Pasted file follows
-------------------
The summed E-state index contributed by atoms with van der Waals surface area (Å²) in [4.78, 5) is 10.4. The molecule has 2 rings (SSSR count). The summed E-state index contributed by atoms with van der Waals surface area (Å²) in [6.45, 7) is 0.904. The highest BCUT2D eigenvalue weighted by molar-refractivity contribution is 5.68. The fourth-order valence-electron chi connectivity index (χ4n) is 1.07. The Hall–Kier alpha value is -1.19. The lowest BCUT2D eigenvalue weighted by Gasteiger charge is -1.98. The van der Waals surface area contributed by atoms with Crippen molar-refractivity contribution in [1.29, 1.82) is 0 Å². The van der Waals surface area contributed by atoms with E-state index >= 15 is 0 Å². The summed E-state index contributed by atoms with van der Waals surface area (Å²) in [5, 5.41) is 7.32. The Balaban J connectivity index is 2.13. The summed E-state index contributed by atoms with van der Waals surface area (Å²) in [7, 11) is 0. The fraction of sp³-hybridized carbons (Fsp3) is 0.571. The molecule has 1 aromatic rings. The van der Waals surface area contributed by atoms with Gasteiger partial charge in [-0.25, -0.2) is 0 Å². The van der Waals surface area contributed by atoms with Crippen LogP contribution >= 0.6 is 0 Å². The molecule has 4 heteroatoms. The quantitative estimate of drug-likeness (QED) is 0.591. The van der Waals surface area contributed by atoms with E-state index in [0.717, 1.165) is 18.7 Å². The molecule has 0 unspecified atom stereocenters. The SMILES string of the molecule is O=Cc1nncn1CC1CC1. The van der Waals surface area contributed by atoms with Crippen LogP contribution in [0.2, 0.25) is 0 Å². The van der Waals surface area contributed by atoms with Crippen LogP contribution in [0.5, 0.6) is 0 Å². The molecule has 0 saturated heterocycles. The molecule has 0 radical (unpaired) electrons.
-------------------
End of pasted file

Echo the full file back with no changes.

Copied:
The summed E-state index contributed by atoms with van der Waals surface area (Å²) in [4.78, 5) is 10.4. The molecule has 2 rings (SSSR count). The summed E-state index contributed by atoms with van der Waals surface area (Å²) in [6.45, 7) is 0.904. The highest BCUT2D eigenvalue weighted by molar-refractivity contribution is 5.68. The fourth-order valence-electron chi connectivity index (χ4n) is 1.07. The Hall–Kier alpha value is -1.19. The lowest BCUT2D eigenvalue weighted by Gasteiger charge is -1.98. The van der Waals surface area contributed by atoms with Crippen molar-refractivity contribution in [1.29, 1.82) is 0 Å². The van der Waals surface area contributed by atoms with E-state index >= 15 is 0 Å². The summed E-state index contributed by atoms with van der Waals surface area (Å²) in [5, 5.41) is 7.32. The Balaban J connectivity index is 2.13. The summed E-state index contributed by atoms with van der Waals surface area (Å²) in [7, 11) is 0. The fraction of sp³-hybridized carbons (Fsp3) is 0.571. The molecule has 1 aromatic rings. The van der Waals surface area contributed by atoms with Gasteiger partial charge in [-0.25, -0.2) is 0 Å². The van der Waals surface area contributed by atoms with Crippen LogP contribution >= 0.6 is 0 Å². The molecule has 4 heteroatoms. The quantitative estimate of drug-likeness (QED) is 0.591. The van der Waals surface area contributed by atoms with E-state index in [0.717, 1.165) is 18.7 Å². The molecule has 0 unspecified atom stereocenters. The SMILES string of the molecule is O=Cc1nncn1CC1CC1. The van der Waals surface area contributed by atoms with Crippen LogP contribution in [0.2, 0.25) is 0 Å². The van der Waals surface area contributed by atoms with Crippen LogP contribution in [0.5, 0.6) is 0 Å². The molecule has 0 saturated heterocycles. The molecule has 0 radical (unpaired) electrons.